Ultimately, the most important aspects of veganism to me— of creating a vegan society, a vegan world— is shifting our perception of nonhuman animals and, as I said before, revolutionizing the sociocultural norms we have adopted.
I do worry that single-issue campaigns reinforce a speciesist hierarchy, as I wrote in this article some years ago as a member of PALS (Phoenix Animal Liberation Squad), but that doesn’t mean that no good can come from them. It doesn’t surprise me that the Nonhuman Rights Project chose as its first species to try to represent in court under habeas corpus, the chimpanzee. Most people already feel compassion for chimpanzees because they are the most “like us.” So that is probably the most likely species to ever get legal representation, but once they get it, I don’t see why NhRP should stop there— and I don’t think they intend to do so. They’re just trying to get their foot in the door, so to speak.
For these reasons, the shift in perspective is necessary to see animal liberation realized. We need to get folks thinking about cows, pigs and chickens the way they already think about chimpanzees and dogs— and then, I’d argue, go even beyond that, as even the most avid dog-lovers often assume that humans are more important or “special” than dogs. I don’t personally participate in single-issue campaigns, but for those who do, I think what’s most important is that they consistently frame their campaign within the larger scope of animal liberation. If they only ever speak of one species, then I take issue with that. The only reason I mentioned the circus campaign in my book was because of what Mayor Quan said that night at the city council meeting— that she looks forward to the day when all nonhumans will be liberated from the circus industry. Without that, it would have just been a meeting about elephants— not about nonhuman liberation.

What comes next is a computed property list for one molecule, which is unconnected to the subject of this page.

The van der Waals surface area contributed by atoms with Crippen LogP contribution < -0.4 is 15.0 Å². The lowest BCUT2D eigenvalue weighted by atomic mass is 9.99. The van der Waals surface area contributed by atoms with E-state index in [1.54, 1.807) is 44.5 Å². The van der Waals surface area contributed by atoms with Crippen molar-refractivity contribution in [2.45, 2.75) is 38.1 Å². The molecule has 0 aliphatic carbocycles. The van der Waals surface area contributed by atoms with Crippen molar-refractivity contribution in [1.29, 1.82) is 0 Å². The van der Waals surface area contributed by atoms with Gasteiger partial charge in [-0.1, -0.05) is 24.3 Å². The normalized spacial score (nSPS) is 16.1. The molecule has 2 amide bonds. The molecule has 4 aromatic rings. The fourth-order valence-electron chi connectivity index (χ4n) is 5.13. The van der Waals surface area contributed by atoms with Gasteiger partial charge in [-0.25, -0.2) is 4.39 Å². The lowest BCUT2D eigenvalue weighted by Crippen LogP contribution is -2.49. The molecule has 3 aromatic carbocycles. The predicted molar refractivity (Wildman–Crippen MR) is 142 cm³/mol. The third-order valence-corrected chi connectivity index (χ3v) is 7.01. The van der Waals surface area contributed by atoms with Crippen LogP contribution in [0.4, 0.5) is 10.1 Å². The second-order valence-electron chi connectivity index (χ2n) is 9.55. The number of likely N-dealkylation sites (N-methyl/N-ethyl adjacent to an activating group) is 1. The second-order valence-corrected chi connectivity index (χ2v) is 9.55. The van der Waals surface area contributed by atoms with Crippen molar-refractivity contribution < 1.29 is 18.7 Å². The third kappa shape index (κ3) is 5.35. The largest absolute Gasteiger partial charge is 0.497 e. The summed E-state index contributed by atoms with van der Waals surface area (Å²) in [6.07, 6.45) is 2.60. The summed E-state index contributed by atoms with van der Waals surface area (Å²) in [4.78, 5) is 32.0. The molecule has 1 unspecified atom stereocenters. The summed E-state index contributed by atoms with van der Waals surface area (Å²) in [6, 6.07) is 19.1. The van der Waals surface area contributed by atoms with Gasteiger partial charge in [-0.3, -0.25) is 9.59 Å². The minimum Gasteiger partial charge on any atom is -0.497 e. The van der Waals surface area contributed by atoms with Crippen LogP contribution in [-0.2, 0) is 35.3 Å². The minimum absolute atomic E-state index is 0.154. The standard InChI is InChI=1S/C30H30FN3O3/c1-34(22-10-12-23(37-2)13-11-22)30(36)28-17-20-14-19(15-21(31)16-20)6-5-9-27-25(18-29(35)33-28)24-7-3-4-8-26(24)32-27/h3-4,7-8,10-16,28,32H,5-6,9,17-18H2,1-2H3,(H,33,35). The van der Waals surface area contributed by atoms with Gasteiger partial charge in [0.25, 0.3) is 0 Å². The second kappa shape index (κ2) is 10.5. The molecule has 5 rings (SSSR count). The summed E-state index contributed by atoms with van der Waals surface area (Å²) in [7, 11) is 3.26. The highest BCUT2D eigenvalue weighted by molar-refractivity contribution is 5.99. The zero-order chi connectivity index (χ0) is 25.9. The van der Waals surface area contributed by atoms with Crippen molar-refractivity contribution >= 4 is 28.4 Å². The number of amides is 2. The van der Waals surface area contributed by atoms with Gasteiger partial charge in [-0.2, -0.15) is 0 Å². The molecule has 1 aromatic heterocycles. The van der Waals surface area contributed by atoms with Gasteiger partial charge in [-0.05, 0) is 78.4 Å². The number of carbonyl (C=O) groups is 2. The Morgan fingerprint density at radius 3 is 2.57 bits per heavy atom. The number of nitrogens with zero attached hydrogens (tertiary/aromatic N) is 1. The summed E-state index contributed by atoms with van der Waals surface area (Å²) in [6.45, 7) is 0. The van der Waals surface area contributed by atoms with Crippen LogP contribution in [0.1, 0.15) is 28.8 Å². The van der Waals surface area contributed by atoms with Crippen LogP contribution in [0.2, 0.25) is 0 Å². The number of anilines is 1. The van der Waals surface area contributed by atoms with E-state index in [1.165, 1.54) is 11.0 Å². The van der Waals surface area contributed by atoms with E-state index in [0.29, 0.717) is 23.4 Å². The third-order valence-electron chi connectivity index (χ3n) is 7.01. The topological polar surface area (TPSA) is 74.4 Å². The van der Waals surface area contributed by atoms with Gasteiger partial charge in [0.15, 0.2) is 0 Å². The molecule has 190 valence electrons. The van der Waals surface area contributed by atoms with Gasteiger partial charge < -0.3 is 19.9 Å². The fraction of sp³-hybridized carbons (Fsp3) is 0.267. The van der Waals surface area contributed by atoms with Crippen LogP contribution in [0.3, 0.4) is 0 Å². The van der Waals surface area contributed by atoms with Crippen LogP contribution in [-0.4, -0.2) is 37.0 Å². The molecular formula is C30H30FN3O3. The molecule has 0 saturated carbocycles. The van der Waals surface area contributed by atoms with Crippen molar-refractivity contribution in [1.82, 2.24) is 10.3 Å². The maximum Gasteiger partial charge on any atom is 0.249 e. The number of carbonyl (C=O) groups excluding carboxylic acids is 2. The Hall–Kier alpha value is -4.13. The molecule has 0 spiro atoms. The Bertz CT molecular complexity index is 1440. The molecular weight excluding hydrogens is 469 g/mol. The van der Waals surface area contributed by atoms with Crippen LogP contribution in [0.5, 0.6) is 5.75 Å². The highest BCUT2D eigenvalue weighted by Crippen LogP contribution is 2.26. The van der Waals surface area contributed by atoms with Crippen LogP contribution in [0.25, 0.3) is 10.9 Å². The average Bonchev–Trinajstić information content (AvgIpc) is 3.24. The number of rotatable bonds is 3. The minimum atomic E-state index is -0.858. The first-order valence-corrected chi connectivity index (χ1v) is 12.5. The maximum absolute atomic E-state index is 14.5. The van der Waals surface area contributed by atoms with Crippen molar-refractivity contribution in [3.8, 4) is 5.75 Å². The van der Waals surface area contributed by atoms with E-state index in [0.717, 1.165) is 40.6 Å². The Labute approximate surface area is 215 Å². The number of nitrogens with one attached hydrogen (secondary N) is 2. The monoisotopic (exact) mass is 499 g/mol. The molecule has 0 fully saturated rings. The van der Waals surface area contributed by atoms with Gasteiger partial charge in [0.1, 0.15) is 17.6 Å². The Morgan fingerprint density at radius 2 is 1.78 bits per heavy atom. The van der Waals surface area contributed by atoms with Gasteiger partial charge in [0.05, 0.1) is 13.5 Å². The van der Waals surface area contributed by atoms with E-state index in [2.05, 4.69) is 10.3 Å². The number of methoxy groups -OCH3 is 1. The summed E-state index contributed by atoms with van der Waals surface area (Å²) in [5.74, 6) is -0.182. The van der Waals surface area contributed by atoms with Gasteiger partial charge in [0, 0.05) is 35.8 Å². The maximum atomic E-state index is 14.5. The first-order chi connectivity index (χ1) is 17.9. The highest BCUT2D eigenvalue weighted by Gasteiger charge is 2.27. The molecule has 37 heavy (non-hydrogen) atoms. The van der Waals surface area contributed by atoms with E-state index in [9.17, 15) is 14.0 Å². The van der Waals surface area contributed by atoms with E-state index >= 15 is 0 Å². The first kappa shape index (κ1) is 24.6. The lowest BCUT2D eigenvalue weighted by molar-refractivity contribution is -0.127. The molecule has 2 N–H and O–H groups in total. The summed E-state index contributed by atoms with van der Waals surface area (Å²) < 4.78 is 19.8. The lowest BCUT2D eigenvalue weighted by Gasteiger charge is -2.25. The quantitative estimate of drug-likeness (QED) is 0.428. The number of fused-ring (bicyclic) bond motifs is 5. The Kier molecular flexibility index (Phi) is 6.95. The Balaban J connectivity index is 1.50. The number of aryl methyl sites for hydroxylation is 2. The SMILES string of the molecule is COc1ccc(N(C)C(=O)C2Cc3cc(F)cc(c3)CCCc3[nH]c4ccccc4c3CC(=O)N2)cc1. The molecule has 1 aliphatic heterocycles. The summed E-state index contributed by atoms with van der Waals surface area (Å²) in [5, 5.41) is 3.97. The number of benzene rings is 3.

I really liked the way the formation of The Vegan Society featured in the book (page 174), the history of (contemporary) veganism often seems to be neglected in the mainstream movement. How important is it that we are informed by the origin and development of The Vegan Society when trying to understand the philosophy and practices of veganism?
I actually think it is hugely important, as increasingly folks seem to conflate veganism with a plant-based diet. Understanding the history and the original definition reinforces the notion that it is so much more than that: it is a philosophy deeply rooted in nonviolence and justice for all sentient beings.